Because of this, calcite manages to develop in at least five basic crystal forms. This is one reason why collecting calcite is widespread and varied.

These different crystal forms, all in the hexagonal-trigonal system, have their growth controlled mostly by the temperature of the environment. The five basic forms calcite takes in crystals are scalenohedrons or dog tooth, tabular, simple hexagonal, rhombic, or disc-like or poker chip form. They are all hexagonal but are not always easily recognized.

Higher temperature solutions are prone to developing calcite that has a scalenohedral or poker chip form. Slightly lower temperature solutions produce calcite crystals with a tabular calcite crystal form. In somewhat lower temperature deposits, simple hexagonal calcite occurs. Rhombic crystals can form from solutions where the solution temperature is at ambient levels.

Solutions around 25°C and lower produce dog tooth crystals. These are common in near-surface sedimentary deposits. This explains why we find small rhombic and dog tooth crystals common in midwest limestone deposits.

This does not mean a particular deposit produces one crystal habit exclusively. Temperatures within a given deposit can vary over time, producing different crystal habits.

Fluorite Crystal Formation

High-temperature mineral deposits are where very complex fluorite crystals often form. The Arkenstone Gallery of Fine Minerals,

Another popular mineral that shows a wide variation in crystal form is fluorite. A major influence on the form of a fluorite crystal is the interplanar distance, which is affected by the energy available during crystallization.

As in calcite, and other species, the variation from low to high energy also affects the complexity of the fluorite crystal formation.

As it happens, octahedrons of fluorite require less energy to form, so we find them as a common form of this calcium fluoride. Cubes require more energy, which is why it is not uncommon to find both octahedrons and cubes of fluorite in the same deposit.

Deposits producing fluorite from higher temperature hydrothermal solutions will produce slightly more complex dodecahedrons. In very high-temperature metal deposits, more complex fluorite crystals are found, some with as many as 24 or even 48 faces.

Molecular Attraction & Crystal Growth

Hopper crystals are good subjects to use to explain molecular attraction and crystal growth. A hopper crystal starts out growing in a solution in a normal way. It attracts like molecules to itself once it starts to grow.

Tabular calcite develops this crystal form in mineral deposits that are high in temperature.

Growth continues consistently but stops when there are no molecules of the mineral left in the solution. This happens with a hopper crystal before it can complete itself. As the molecules are attracted to a growing crystal, they attach sequentially from the prism faces inward. They are not growing from the inside out. They grow from inward.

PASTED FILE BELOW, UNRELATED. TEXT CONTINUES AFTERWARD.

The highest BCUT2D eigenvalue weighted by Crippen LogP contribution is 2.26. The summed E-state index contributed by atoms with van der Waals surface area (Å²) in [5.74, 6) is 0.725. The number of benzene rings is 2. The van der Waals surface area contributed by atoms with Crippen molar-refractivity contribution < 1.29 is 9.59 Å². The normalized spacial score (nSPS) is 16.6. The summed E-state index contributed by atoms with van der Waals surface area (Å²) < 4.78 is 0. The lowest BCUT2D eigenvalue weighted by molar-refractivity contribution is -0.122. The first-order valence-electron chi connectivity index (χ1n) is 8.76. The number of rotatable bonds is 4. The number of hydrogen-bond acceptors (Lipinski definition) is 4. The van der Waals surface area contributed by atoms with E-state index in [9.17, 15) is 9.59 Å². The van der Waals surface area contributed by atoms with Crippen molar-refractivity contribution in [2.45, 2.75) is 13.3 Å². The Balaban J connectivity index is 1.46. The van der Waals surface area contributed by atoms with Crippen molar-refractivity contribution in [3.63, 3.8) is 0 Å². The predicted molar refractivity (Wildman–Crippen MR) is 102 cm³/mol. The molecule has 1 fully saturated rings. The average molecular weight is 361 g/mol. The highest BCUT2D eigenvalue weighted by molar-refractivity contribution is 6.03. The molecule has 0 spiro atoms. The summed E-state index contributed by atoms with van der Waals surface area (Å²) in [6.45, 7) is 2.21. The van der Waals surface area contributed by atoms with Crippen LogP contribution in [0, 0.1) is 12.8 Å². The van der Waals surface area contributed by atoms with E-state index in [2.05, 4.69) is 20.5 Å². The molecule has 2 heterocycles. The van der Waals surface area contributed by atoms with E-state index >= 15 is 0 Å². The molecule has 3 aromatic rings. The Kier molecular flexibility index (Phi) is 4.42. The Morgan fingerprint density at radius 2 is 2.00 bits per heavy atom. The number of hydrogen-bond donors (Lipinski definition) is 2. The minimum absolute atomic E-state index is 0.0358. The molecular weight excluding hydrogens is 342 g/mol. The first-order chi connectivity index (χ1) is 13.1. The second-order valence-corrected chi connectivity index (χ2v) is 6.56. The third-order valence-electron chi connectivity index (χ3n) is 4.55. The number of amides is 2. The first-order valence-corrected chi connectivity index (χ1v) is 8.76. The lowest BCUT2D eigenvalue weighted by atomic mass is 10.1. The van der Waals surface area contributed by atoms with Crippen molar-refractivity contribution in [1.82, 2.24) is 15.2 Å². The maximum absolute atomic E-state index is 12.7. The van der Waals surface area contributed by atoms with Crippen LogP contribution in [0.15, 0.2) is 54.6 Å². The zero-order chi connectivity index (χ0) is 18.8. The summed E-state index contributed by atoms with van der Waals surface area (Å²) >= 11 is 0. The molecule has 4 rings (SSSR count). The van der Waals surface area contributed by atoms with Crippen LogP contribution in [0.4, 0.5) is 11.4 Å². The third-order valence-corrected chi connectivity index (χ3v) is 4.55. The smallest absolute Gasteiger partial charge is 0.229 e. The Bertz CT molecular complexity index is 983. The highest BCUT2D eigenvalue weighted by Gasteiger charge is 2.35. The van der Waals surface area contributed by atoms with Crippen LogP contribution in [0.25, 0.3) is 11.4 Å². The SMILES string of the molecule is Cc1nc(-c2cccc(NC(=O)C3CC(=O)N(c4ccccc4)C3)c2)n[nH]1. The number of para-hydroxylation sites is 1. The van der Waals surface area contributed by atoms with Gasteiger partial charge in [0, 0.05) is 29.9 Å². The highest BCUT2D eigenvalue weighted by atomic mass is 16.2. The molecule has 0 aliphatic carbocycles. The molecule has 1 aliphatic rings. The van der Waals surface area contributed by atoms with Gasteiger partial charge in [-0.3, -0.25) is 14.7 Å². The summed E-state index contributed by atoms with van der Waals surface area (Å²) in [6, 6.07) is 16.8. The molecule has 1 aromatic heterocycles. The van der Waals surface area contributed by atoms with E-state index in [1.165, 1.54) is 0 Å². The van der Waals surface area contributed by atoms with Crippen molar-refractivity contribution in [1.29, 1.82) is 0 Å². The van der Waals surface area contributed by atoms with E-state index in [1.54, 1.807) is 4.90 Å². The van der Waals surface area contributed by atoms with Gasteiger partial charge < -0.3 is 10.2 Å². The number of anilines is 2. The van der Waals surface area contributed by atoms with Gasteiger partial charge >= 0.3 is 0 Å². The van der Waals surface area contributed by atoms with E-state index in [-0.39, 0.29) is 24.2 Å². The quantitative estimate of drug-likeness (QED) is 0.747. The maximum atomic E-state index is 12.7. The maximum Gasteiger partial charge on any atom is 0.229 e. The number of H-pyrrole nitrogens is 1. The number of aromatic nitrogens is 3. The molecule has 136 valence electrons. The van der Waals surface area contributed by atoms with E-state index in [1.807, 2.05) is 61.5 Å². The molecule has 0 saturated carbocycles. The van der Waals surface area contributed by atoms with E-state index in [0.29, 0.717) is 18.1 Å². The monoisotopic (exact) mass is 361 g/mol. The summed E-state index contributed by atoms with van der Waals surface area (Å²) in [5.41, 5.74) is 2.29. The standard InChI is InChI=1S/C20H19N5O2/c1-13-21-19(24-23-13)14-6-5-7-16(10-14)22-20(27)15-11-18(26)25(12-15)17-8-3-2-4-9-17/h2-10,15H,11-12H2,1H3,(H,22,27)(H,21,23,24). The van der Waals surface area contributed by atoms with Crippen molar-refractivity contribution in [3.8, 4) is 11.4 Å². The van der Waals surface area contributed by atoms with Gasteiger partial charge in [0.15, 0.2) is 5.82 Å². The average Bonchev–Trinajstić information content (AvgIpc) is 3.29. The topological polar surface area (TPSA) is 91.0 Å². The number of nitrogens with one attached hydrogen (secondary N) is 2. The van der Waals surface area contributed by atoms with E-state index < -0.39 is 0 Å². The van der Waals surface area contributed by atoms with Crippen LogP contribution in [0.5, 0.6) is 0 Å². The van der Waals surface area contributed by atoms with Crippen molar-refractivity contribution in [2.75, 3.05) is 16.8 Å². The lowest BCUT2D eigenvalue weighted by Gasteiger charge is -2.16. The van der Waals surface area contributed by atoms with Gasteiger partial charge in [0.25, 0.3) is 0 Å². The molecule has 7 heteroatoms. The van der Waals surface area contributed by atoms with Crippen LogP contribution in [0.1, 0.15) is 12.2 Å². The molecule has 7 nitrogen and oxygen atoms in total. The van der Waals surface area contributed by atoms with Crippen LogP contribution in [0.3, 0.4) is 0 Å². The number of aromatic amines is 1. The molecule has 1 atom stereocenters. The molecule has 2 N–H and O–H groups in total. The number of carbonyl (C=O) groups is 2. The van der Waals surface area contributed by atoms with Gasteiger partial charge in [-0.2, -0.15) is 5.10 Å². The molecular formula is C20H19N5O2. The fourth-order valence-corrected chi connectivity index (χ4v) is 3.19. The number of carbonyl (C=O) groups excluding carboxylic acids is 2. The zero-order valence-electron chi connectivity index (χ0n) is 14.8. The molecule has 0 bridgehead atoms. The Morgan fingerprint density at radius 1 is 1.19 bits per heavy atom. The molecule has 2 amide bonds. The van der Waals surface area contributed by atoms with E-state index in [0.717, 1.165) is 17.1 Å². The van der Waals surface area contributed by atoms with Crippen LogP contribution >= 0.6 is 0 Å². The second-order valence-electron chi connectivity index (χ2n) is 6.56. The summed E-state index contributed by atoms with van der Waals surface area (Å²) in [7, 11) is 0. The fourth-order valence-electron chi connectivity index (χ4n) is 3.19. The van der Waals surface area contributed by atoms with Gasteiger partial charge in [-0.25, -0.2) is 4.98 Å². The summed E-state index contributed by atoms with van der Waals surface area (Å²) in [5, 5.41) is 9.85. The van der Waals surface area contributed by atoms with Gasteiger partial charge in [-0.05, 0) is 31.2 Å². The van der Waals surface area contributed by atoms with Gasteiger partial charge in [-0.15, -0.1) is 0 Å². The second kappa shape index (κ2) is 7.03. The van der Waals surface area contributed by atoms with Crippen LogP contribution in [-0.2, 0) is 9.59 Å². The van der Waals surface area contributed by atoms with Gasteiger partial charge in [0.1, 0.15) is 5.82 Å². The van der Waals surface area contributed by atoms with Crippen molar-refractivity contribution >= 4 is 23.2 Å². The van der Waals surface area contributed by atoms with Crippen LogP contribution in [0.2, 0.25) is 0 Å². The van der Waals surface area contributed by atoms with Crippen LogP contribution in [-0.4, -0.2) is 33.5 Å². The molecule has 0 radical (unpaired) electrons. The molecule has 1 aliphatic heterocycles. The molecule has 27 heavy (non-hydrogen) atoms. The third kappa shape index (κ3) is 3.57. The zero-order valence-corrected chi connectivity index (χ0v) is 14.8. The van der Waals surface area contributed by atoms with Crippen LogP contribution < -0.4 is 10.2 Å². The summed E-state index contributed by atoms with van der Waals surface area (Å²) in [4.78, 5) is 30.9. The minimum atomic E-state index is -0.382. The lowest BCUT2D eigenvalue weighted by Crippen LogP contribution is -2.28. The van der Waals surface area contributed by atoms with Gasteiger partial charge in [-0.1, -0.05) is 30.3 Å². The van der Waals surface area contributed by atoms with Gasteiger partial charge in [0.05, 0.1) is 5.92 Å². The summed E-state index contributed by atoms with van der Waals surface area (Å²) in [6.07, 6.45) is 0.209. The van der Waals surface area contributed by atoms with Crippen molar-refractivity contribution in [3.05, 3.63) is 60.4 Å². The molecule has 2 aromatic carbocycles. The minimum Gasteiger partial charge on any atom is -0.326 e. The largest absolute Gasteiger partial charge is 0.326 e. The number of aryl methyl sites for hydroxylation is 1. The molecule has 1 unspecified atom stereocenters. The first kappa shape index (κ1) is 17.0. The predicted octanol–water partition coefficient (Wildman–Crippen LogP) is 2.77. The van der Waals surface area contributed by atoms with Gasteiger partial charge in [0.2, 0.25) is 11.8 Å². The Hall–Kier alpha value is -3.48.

Molecules first attach to the top outer edge of the growing crystal then continue the growth by filling in the spaces. A sudden stop in the availability of molecules leaves the crystal with a partially filled crown. In some cases, lack of molecules results in crystals around the top edges of the prism faces and leaves the center of the termination unfinished.

Imperfections in Crystal Growth

There are other factors, such as imperfections, that can influence crystal growth. All it takes is one atom or molecule to fail to fit precisely where it belongs and the result can be a change in growth. Sometimes the imperfection marks the beginning of another crystal.

A common habit of hematite is to form in large botryoidal shapes based on repeating spherulite development.

Rhodochrosite exemplifies this process. It forms in layers or bands, as well as stalactites. A change in the composition often takes place as impurities may enter the solution
during the deposition process.

Botryoidal minerals like malachite, hematite, and smithsonite tend to grow a myriad of crystals, rather than a single or small cluster. They develop spherulites around points of nucleation. These tiny clusters of molecules attract like molecules equally from all directions. This process allows many small crystals to form at the same time. Fan-like growths developing next to each other are common.

Crystal growth habits are an integral part of our ability to identify a mineral. After all, crystal habits are what make mineral collections more interesting.

This story about how do crystals grow previously appeared in Rock & Gem magazine. Click here to subscribe! Story by Bob Jones.